Did you know that here in the US the volume of spinal fusion surgeries is the most increased among Orthopedic “procedures”? Since 1996 the number of spinal surgeries has increased as much as 116%. Spinal fusion surgery is not that simple and it’s not always successful either. Sometimes underlying problems which caused your back pain in the first place are still there; poor posture, sacroiliac joint instability, weak supporting muscles, hip and thoracic spine limited rotational movement and shoulder girdle hypo or hyper mobility. Without proper treatment of underlying problems the spinal fusion alone is not the final answer to get rid of your pain longer term.
It is very true that in many cases the lower back pain is caused by lumbar spine instability (and nerve irritation) which basically means that there is too much unnecessary movement between vertebrae. Spinal instability does not come overnight and it is more complicated than how it looks like. One reason to have lower back spinal instability is when your hip rotation is limited or you have limited rotation on your thoracic spine. Lumbar spine does not have rotation or lateral flexion, but if rotation is not happening naturally from the place where it should (hip, thoracic spine), the body starts to compensate with excess rotational movement from your lumbar spine. Lumbar spine has to change it’s functioning and force vertebras, discs and ligaments to work the way that they are not built for, causing nerve compression and PAIN. And if spinal supporting muscles are also weak they are adding unnecessary movement and pain. Research shows that deep stabilizer back muscles are “shut down” those who got chronic back pain.
What happened after spinal fusion then? Spinal fusion limits your spine movement at the place which caused the pain, and that is a good thing, right? Unfortunately, body starts to compensate again and looks for the next place to do those missing movements and guess what, that is above and below fusion point. Those vertebras are now in danger and maybe develop similar spinal instability and nerve irritation to those vertebras which were fused together. What now – new fusion?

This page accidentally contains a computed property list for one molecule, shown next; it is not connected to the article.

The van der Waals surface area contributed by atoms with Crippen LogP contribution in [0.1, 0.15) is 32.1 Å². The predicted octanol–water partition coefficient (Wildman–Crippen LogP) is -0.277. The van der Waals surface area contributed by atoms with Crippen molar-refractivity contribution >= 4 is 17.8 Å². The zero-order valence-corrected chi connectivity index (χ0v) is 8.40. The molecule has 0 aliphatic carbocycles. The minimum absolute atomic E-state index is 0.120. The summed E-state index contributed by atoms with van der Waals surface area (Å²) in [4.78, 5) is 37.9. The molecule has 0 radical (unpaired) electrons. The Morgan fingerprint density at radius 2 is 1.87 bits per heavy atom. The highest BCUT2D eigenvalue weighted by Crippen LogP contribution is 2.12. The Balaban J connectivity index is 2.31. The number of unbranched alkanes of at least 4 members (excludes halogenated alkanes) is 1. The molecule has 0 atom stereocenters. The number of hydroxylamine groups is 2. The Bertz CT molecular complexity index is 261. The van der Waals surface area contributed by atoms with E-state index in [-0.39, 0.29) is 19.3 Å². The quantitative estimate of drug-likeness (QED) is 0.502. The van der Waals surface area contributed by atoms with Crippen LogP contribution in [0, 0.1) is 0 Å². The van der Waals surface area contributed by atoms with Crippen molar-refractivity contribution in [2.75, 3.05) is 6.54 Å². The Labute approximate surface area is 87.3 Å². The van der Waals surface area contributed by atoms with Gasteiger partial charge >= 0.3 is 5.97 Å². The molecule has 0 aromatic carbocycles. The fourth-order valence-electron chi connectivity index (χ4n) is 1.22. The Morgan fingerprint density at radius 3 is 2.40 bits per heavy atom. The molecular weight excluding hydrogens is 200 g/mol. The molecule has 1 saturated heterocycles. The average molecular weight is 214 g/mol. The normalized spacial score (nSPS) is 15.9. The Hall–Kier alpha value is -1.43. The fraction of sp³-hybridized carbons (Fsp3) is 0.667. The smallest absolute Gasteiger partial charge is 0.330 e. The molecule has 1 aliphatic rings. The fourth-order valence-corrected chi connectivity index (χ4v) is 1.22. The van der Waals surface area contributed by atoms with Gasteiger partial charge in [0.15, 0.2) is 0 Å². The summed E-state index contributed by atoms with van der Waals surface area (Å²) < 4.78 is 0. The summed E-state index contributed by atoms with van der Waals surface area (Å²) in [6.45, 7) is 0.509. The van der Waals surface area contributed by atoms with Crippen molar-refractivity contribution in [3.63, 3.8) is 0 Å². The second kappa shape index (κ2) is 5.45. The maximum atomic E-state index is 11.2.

However, there is an other way to deal with this and that is to find a Physical Therapist who will assess your posture, muscle balance and whole body functioning, not just isolate back problems alone. Heat/cold pack, massage and back exercises are not working. Main problem might be elsewhere than in your lumbar spine alone. PT will analyze your movement and concentrate on increasing your spine & joints mobility and normal range of motion (especially rotation) and decrease hyper mobility with proper strengthening exercises (spinal stabilization training). Our body is a kinetic chain and all parts have to work together, so instead of just isolating to treat back pain, you must understand and treat the whole body.
Getting lifelong results and better spinal and proper body function, I warmly recommend to try Pilates private training. Pilates is an incredible treatment for all people with or without spinal fusion. If you don’t find a Physical Therapist who can teach Pilates for you, just look for an experienced Pilates Instructor who has education and experience to working with people with back pain and after spinal fusion. Pilates does probably not include that much stretching that people with back pain might need (hamstrings, piriformis, hip flexors), but it is a good way to strengthen your spinal supporting muscles, improve your range of motion and working your whole body more efficiently and safely. And the best part – with good Pilates instructor you will learn BODY AWARENESS. Body awareness is going to be a big help taking care of your spinal health after spinal fusion and back pain – and that is PRICELESS!!